In contrast, the Taxibot, as it is an external ground system, can be seen as suitable for short-, medium- and long-haul operations. However, it is not as autonomous as it could be, as a safety driver has to stay inside; first, to have rear vision during the pushback and, second, “because the authorities are still conservative and don’t allow autonomous return without a driver,” Braier said. After the pushback, the driver nevertheless hands over control to the pilot inside the cockpit (the Taxibot can be remotely controlled from the flight deck), as the pilot holds responsibility. Indeed, braking by the tug would cause too much fatigue on the nosewheel, whereas the pilot uses the main landing gear to brake.
IAI is planning an entry into service for the Taxibot this year. Before that, EASA and then FAA certification should be received. “We are in the final certification test phase for the 737,” Braier said. A record speed of 23 knots was attained during trials on both a fully loaded Airbus A320 and an Boeing 737. “The envelope is entirely open,” said Shuki Eldar, IAI’s v-p for business development. In addition, Lufthansa is to perform an operational test using Taxibot on a revenue flight with passengers on a 737 at Frankfurt Airport in the second half of 2014. The German carrier was to receive three Taxibots by this month. In total, IAI is expected to deliver five to eight units this year. IAI and TLD are marketing their product to airlines, airports and ground handlers.
The second system to enter into service might be WheelTug. Cox foresees an STC in 2015. The version to be certified is the second, lighter one (300 pounds for the entire installed system), he explained, after the first version underwent “hundreds of hours” of testing. Neither Airbus nor Boeing is supporting the project but WheelTug can proceed without airframer data, according to Cox. Thirteen airlines, including Icelandair and KLM, have signed up, he said. The system will be installed post-production–as a retrofit in a maintenance facility, for example.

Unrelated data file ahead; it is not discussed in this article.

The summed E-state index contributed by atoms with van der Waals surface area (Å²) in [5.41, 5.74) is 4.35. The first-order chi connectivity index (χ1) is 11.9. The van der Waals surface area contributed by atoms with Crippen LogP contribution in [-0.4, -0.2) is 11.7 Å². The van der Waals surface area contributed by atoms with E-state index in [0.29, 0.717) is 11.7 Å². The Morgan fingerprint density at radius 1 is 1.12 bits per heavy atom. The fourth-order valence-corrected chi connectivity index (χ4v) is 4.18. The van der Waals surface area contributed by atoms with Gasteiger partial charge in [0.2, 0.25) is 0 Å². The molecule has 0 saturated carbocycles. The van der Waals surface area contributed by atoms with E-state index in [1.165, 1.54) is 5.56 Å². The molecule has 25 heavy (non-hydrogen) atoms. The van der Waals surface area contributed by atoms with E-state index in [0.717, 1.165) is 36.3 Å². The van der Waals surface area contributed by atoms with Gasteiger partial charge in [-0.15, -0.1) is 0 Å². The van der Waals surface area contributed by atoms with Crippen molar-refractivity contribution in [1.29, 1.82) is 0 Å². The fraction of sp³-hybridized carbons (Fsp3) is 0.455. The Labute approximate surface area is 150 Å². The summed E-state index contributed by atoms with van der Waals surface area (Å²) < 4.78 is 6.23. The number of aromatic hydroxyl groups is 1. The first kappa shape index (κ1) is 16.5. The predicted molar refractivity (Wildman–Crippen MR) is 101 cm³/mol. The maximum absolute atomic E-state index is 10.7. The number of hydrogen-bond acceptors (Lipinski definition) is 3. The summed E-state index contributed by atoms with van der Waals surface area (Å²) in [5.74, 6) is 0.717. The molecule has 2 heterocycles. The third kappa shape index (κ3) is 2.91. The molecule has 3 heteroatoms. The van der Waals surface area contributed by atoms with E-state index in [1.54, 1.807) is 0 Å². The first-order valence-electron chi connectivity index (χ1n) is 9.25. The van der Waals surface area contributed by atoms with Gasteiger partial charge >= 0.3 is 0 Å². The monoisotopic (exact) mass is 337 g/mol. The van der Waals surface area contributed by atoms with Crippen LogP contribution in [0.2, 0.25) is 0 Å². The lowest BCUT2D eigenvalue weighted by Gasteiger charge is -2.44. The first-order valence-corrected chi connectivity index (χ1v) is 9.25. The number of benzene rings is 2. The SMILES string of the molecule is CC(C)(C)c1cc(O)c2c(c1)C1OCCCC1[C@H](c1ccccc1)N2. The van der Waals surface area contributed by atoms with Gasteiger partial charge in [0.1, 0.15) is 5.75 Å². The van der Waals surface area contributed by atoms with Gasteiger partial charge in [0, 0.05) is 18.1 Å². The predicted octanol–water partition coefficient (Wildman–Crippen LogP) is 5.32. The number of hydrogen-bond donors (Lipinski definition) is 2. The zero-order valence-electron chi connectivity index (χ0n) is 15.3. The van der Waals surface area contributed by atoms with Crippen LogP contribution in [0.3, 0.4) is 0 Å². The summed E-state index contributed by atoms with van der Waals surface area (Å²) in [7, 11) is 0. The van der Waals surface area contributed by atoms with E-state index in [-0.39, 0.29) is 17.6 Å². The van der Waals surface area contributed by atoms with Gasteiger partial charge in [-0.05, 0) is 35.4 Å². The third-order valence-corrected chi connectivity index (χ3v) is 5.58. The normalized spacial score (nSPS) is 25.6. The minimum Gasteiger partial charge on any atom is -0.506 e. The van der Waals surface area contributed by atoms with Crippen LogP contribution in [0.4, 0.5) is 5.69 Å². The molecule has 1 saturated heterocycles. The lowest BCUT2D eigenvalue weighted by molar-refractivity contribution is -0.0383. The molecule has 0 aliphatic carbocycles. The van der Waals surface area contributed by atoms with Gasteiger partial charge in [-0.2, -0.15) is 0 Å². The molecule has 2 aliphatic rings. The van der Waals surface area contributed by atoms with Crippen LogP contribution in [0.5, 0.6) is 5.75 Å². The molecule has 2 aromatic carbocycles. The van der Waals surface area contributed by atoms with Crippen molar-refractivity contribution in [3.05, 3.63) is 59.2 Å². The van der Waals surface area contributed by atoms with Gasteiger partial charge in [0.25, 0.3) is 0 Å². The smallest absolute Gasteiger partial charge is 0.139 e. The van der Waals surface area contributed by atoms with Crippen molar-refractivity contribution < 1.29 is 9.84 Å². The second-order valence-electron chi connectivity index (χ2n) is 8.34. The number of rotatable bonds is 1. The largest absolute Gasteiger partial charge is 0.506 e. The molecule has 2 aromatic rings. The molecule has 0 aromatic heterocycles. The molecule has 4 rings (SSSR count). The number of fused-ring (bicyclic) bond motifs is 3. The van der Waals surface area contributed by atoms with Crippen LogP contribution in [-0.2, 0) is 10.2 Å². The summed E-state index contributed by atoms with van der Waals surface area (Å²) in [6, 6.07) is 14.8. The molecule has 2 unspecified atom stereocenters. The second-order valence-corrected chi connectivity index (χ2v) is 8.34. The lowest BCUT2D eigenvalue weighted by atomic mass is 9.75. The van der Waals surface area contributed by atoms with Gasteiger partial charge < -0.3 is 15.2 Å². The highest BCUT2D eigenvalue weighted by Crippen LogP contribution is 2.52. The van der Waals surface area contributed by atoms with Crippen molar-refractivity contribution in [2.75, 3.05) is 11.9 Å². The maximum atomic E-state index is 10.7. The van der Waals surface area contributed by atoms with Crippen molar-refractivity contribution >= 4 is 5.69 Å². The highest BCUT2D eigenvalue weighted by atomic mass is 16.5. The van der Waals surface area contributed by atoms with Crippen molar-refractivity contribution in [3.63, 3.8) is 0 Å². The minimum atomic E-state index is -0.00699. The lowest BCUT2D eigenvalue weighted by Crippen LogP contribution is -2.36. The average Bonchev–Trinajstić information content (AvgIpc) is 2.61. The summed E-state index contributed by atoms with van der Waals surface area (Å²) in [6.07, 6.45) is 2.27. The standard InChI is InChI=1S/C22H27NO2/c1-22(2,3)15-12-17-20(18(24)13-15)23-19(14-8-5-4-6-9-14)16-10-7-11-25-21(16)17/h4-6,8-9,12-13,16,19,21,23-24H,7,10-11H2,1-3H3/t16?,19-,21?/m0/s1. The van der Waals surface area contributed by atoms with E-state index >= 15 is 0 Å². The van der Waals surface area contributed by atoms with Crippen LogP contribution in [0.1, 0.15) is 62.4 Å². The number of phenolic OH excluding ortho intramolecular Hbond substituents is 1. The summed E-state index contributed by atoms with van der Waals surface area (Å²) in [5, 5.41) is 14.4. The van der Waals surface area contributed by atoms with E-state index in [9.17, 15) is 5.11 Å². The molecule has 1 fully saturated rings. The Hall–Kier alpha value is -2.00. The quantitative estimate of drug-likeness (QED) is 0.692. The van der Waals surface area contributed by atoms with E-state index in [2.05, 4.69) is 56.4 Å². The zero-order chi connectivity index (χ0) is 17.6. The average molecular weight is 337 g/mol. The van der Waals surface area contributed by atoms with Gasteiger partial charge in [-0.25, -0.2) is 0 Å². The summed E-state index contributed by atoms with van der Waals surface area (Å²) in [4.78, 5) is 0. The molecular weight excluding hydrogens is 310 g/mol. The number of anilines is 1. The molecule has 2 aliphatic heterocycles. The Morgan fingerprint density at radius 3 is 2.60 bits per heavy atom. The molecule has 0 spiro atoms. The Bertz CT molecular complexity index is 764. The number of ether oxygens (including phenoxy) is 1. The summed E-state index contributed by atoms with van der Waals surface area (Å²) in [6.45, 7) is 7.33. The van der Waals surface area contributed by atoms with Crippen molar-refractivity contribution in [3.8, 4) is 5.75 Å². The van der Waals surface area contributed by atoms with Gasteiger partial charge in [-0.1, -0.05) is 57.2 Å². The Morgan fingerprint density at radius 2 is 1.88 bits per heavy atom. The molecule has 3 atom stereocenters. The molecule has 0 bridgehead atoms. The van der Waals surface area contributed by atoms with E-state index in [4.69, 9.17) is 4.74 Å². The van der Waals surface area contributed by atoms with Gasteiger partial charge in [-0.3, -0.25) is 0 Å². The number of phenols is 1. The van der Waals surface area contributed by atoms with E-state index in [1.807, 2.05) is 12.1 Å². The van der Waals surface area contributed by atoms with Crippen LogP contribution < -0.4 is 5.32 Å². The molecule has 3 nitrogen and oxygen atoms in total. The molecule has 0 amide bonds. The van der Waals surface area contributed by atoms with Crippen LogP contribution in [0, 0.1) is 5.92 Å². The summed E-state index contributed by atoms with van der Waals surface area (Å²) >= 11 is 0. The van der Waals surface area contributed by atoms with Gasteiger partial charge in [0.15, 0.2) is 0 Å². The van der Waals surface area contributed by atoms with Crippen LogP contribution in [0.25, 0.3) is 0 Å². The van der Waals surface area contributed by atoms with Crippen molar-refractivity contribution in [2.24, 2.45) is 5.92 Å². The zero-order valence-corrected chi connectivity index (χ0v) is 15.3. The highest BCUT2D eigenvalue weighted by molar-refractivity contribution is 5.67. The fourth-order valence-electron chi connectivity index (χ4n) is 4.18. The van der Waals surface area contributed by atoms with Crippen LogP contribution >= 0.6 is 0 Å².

Finally, the EGTS is scheduled to be available in 2016 (the company would not clarify whether this was a target date for certification or delivery). It is still in the “concept optimization” phase, Crancée said. EGTS International signed a memorandum of understanding with Airbus in December “to further develop and evaluate” the system for the A320 family. Airbus now refers to the potential option as eTaxi.
For all three systems, secondary benefits abound. For example, engine wear may be reduced, ground operations are prone to foreign object damage and the hazard caused by engine blast near the gate is suppressed.
However, the challenges are numerous. The extra weight on the nose landing gear may create difficulties to solve when it comes to retraction, while electric motors and hot brakes on the main landing gear may not be good neighbors. And what about, for ground traffic controllers, having aircraft taxiing at different speeds on the same airport, plus tugs driving back to the terminals?
Last year, Crane and L3 indicated that they had terminated development of a system they had begun testing in cooperation with Lufthansa Technik. o